A senior Egyptian politician disclosed on Monday that the interim military rulers of the country are using Israeli-made hi-tech weapons and riot gear, including tear gas canisters, against Egyptian protestors.
The weapons and bullets have undoubtedly been imported from Israel which is considered as the enemy of the Egyptian nation, Deputy Head of the Egyptian Al-Wasat Party Osam Sultan told FNA today.
He made the remarks referring to the recent bloody crackdown on Egyptian protesters in al-Tahrir Square in Cairo.
Sultan further cautioned the interim military government of Egypt to fulfill its responsibility and hold elections, and then leave power to the people at the earliest.
Egypt's interim military rulers battled a reinvigorated protest movement calling for its ouster, as thousands of demonstrators forced troops to retreat from Tahrir Square for a second night in a row.
The military-led government's attempts to turn back or squash the protests appeared to only redouble their strength. After using tear gas, rubber bullets and bird shot to beat back a day of continuous attacks on the headquarters of the interior ministry, hundreds of soldiers and security police in riot gear stormed the square from several directions at once at about 5 p.m., raining down rocks and tear gas as they drove thousands of demonstrators out before them.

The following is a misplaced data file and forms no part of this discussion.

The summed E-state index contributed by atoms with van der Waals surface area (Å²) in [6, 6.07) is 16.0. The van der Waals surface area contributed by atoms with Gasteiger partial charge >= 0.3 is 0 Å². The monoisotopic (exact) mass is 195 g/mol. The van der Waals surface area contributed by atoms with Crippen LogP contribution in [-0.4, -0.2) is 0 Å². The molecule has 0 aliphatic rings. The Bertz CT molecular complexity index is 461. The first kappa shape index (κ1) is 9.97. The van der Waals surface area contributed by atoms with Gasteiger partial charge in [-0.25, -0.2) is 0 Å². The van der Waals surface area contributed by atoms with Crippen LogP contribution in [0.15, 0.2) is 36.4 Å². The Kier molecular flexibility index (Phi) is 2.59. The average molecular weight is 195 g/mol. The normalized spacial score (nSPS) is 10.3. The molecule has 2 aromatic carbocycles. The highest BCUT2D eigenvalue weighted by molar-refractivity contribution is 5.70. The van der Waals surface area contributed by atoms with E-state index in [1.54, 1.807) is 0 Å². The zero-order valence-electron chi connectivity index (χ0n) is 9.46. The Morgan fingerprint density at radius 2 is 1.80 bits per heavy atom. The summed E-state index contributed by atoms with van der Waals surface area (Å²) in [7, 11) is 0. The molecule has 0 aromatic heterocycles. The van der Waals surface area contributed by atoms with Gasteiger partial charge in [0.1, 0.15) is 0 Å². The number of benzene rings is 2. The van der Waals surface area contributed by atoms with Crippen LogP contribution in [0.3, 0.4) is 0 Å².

But after less than half an hour they had retreated, having succeeded only in burning down a few tents in the middle of the square. After another half an hour the crowd of protesters had more than doubled, packing the square as ever more demonstrators marched in from all directions chanting for the end of the military rule.
The protests against military rule spread to at least seven other cities, including Alexandria and Suez. The health ministry said at least seven people were reported killed Sunday, after one died Saturday, and the number of seriously injured grew to more than 900.
Despite the chaos, the military-led government said Sunday that it intends to go forward with parliamentary elections scheduled to begin in stages next Monday, though they will not be complete until March and the military has said it intends to hold power until long after they are finished. Cancelling or postponing the elections would likely ignite an even larger revolt, with the Muslim Brotherhood, the Islamist group that is Egypt's largest and most disciplined political force, taking to the streets.